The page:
- The Medical Society and the above referenced specialty societies support voluntary education programs for providers on pain management, substance abuse and dependence, diversion and on the use of the PMP as a tool for prescribing, with the caveat that the prescribing authority remains independent of any educational requirement.
- The Medical Society and the above referenced specialty societies believe it is imperative that NYS educate the public regarding the dangers of prescription misuse and diversion and the requirement to inform all prescribers of any controlled drugs they are taking.
- The Medical Society and the above referenced specialty societies support elevating Hydrocodone to Schedule II and Tramadol to Schedule III. Importantly, this will limit the duration of Hydrocodone prescriptions to 30 days.
- The Medical Society and the above referenced specialty societies support data sharing of information through the PMP with other states.
- The Medical Society of the State and the above referenced specialty societies support drug take-back programs for all prescriptions.
Additionally, the Medical Society of the State of New York opposes any legislation requiring physicians to do patient background checking prior to prescribing controlled substances.
The Medical Society of the State of New York submitted a resolution to the AMA House of Delegates opposing federal legislation which would require physicians to do background checking prior to prescribing controlled substances. (HOD 2012-161 and 162)
65.992 Preventing Overdose Deaths – Community-based Naloxone Programs:
MSSNY and its respective specialty societies will continue to work with the New York State Department of Health to reduce overdose deaths and to expand Naloxone programs as part of its comprehensive overdose prevention programs. (HOD 2011-155)
65.993 Preventing Overdose Deaths – “911 Good Samaritan”:
MSSNY supports efforts that would enact a “911 Good Samaritan” law that would provide immunity from arrest, charge, prosecution and conviction for drug and drug paraphernalia possession and for certain alcohol-related offenses for individuals or victims of a health-related emergency which resulted due to consumption or use of a controlled substance or alcohol and who have contacted 911 in good faith to receive emergency medical treatment for themselves or another individual. (HOD 2011-154)
65.994 Dextromethorphan Abuse in Adolescents:
MSSNY supports policy that dextromethorphan-containing products be placed behind pharmacy counters to prevent abuse in adolescents. (HOD 2007-150; Modified and Reaffirmed HOD 2017)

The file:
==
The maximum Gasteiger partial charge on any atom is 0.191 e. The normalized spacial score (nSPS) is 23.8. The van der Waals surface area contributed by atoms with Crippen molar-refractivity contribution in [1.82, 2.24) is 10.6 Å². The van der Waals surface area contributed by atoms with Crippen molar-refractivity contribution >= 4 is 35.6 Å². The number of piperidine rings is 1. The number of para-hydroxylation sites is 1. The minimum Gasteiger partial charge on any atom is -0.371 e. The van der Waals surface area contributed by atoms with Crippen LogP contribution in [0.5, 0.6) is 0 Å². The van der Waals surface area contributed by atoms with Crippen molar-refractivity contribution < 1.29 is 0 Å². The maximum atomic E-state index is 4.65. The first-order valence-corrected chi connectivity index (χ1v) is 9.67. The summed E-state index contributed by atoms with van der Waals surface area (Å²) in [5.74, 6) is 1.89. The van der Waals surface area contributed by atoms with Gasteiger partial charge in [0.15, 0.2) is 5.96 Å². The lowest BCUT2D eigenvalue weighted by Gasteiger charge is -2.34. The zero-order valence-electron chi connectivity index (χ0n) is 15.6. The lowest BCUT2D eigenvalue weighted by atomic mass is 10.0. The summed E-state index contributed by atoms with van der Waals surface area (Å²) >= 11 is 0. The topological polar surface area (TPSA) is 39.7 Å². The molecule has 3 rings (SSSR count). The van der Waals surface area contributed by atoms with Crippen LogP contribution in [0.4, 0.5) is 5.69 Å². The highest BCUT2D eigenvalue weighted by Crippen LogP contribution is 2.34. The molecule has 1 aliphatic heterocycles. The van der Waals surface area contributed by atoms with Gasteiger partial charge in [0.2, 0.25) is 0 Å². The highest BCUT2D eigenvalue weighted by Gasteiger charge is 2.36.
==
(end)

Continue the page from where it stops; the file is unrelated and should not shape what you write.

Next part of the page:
65.995 Opioid Dependent Patients: Changes in Treatment Venue of Stable Patients:
MSSNY supports efforts of federal and state agencies to permit properly trained and qualified practicing physicians to engage in the independent treatment of opioid dependent patients who have attained behavioral and social stability under standard treatment. (Council 9/7/00; Modified and reaffirmed HOD 2014)
65.996 Marijuana Alert 2000:
SUNSET HOD 2014
65.997 Hypodermic Needle and Syringe Exchange Program:
SUNSET HOD 2014
65.998 Drug Dependency as a Clinical Illness:
It is the policy of MSSNY that drug dependency should be treated as a clinical illness. (HOD 1998-90; Reaffirmed Council 9/11/03; Reaffirmed HOD 2013)
65.999 Testing in the Work Place for Drug and Alcohol Abuse:
MSSNY recognizes the right of employers to require drug and alcohol testing within certain limitations, as follows: (1) Drug and alcohol testing of applicants for employment in order to prevent drug and alcohol abusers from entering the work place. Patients taking medication which artificially triggers a positive test should have due process to be retested to exclude illegal drug or alcohol. (2) Drug and alcohol testing of employees for cause, provided that such testing is done under qualified medical supervision and that economic and other assistance is given in the rehabilitative process. (3) Random drug and alcohol testing of employees whose jobs may have an impact on public safety, under conditions as in number 2 above. (4) Drug and alcohol tests must be performed by New York State certified laboratories where adequate quality control processes are in effect and where a full chain of custody procedure is maintained on each specimen. In addition, each positive test result must be confirmed by means of gas chromatography/mass spectrometry or an equally accurate test. (5) Confidentiality must be maintained at all stages of the process. (6) Drug testing is appropriate when implemented in conjunction with a program for rehabilitation and treatment of employees who are psychologically or physically dependent. (Council 12/21/89; Reaffirmed HOD 2014)
70.937 Pharmacy Benefit Managers Medical Necessity Criteria for Prescribed Medications